Variations of Glutamate Concentration Within Synaptic Cleft in the Presence of Electromagnetic Fields: An Artificial Neural Networks Study
Masoudian N, Riazi GH, Afrasiabi A, Modaresi SM, Dadras A, Rafiei S, Yazdankhah M, Lyaghi A, Jarah M, Ahmadian S, Seidkhani H. Variations of Glutamate Concentration Within Synaptic Cleft in the Presence of Electromagnetic Fields: An Artificial Neural Networks Study. Neurochem Res. 2015 Jan 13. [Epub ahead of print]
Glutamate is an excitatory neurotransmitter that is released by the majority of central nervous system synapses and is involved in developmental processes, cognitive functions, learning and memory. Excessive elevated concentrations of Glu in synaptic cleft results in neural cell apoptosis which is called excitotoxicity causing neurodegenerative diseases. Hence, we investigated the possibility of extremely low frequency electromagnetic fields (ELF-EMF) as a risk factor which is able to change Glu concentration in synaptic clef.
Synaptosomes as a model of nervous terminal were exposed to ELF-EMF for 15-55 min in flux intensity range from 0.1 to 2 mT and frequency range from 50 to 230 Hz. Finally, all raw data by INForm v4.02 software as an artificial neural network program was analyzed to predict the effect of whole mentioned range spectra.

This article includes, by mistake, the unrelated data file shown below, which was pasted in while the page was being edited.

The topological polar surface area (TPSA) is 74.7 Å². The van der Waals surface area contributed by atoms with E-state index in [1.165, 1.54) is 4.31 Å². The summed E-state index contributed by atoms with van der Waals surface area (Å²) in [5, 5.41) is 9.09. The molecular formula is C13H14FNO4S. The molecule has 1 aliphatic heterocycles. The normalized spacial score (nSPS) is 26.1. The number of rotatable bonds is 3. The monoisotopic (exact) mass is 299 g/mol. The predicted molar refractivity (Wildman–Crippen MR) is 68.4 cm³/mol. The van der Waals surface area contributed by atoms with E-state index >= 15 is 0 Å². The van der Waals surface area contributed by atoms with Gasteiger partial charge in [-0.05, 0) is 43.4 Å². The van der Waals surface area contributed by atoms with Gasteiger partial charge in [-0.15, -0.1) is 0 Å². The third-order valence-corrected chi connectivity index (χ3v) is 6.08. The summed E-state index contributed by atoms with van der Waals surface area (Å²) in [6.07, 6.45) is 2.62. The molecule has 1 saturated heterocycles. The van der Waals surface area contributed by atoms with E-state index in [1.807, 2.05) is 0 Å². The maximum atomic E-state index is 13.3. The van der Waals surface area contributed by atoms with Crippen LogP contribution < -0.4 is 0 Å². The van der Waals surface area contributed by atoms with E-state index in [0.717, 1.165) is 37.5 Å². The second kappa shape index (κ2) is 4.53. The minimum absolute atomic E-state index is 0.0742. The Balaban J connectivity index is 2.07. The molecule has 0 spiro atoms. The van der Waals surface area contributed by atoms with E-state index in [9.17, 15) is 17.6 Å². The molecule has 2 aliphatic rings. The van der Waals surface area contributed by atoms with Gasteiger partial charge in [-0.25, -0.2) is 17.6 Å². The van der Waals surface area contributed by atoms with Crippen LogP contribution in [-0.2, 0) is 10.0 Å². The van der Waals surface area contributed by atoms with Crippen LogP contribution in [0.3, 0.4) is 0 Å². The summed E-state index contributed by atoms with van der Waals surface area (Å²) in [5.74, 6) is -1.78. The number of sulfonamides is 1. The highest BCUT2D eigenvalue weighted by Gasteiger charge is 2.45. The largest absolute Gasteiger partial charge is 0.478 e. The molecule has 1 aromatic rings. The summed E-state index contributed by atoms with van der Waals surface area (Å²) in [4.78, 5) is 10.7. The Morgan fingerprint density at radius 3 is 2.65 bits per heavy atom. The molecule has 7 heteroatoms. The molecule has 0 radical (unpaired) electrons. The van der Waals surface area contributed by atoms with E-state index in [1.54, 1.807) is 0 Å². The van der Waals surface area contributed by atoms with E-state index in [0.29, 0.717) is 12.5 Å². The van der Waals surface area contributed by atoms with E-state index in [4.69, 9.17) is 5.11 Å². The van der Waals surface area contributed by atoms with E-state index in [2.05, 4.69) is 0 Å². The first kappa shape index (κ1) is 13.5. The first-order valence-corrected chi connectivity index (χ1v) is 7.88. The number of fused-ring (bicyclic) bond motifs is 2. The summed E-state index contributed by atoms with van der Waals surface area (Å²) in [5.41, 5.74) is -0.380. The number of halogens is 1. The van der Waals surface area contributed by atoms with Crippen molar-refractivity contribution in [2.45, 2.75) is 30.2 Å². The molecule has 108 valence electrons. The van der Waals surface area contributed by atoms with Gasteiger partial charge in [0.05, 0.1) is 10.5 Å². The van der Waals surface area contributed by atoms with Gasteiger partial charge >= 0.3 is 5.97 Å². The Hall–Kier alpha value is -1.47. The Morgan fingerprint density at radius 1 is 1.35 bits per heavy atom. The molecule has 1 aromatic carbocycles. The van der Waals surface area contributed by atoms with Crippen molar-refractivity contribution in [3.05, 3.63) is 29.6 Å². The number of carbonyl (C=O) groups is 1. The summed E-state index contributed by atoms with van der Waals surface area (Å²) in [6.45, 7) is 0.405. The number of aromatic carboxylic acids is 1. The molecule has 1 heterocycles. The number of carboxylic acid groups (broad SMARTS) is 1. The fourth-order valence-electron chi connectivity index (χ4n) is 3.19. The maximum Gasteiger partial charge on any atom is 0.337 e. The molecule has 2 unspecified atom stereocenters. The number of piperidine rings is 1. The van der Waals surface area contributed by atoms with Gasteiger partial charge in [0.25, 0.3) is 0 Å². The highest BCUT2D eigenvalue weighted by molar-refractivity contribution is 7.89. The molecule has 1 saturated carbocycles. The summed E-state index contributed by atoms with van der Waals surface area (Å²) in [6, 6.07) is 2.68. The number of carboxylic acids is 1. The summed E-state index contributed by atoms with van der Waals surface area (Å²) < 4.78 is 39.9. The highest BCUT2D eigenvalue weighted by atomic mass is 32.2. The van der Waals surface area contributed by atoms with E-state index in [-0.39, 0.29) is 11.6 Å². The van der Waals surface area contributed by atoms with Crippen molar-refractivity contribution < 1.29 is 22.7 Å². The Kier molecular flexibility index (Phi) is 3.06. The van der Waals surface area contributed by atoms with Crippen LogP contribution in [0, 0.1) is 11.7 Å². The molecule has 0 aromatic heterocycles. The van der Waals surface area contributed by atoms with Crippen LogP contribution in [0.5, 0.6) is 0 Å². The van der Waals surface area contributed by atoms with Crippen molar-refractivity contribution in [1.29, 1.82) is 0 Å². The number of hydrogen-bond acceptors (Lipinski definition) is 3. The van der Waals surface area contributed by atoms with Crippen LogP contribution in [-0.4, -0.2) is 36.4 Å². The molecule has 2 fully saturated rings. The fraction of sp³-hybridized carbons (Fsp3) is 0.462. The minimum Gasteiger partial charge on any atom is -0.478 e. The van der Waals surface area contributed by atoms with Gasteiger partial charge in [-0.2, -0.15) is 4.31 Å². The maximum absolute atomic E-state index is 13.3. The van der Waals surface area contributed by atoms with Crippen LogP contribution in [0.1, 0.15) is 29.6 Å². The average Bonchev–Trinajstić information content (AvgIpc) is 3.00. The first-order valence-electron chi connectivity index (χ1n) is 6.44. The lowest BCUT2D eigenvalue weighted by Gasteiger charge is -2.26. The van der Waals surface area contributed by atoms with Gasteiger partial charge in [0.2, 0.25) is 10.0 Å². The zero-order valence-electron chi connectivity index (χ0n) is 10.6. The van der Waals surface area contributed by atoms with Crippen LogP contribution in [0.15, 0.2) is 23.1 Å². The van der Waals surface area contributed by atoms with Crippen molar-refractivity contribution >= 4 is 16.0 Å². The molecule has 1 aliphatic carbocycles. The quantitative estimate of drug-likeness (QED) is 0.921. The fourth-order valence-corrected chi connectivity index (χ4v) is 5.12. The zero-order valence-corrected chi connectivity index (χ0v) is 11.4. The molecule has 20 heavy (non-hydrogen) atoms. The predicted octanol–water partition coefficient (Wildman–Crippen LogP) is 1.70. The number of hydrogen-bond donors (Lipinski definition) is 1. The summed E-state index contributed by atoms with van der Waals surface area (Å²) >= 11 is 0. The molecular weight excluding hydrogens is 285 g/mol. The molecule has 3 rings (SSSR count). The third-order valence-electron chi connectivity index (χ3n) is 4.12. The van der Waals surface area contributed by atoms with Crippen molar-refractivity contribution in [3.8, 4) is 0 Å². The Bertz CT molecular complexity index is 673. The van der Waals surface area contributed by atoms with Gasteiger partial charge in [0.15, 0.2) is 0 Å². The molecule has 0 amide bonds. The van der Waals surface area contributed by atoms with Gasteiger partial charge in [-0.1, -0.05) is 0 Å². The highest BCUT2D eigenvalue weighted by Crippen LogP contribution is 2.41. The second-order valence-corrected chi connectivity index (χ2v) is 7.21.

The results showed the tolerance of all effects between the ranges from -35 to +40 % compared to normal state when glutamatergic systems exposed to ELF-EMF. It indicates that glutamatergic system attempts to compensate environmental changes though release or reuptake in order to keep the system safe.
Regarding the wide range of ELF-EMF acquired in this study, the obtained outcomes have potential for developing treatments based on ELF-EMF for some neurological diseases; however, in vivo experiments on the cross linking responses between glutamatergic and cholinergic systems in the presence of ELF-EMF would be needed.
Joel M. Moskowitz, Ph.D., Director
Center for Family and Community Health
School of Public Health
University of California, Berkeley
Electromagnetic Radiation Safety
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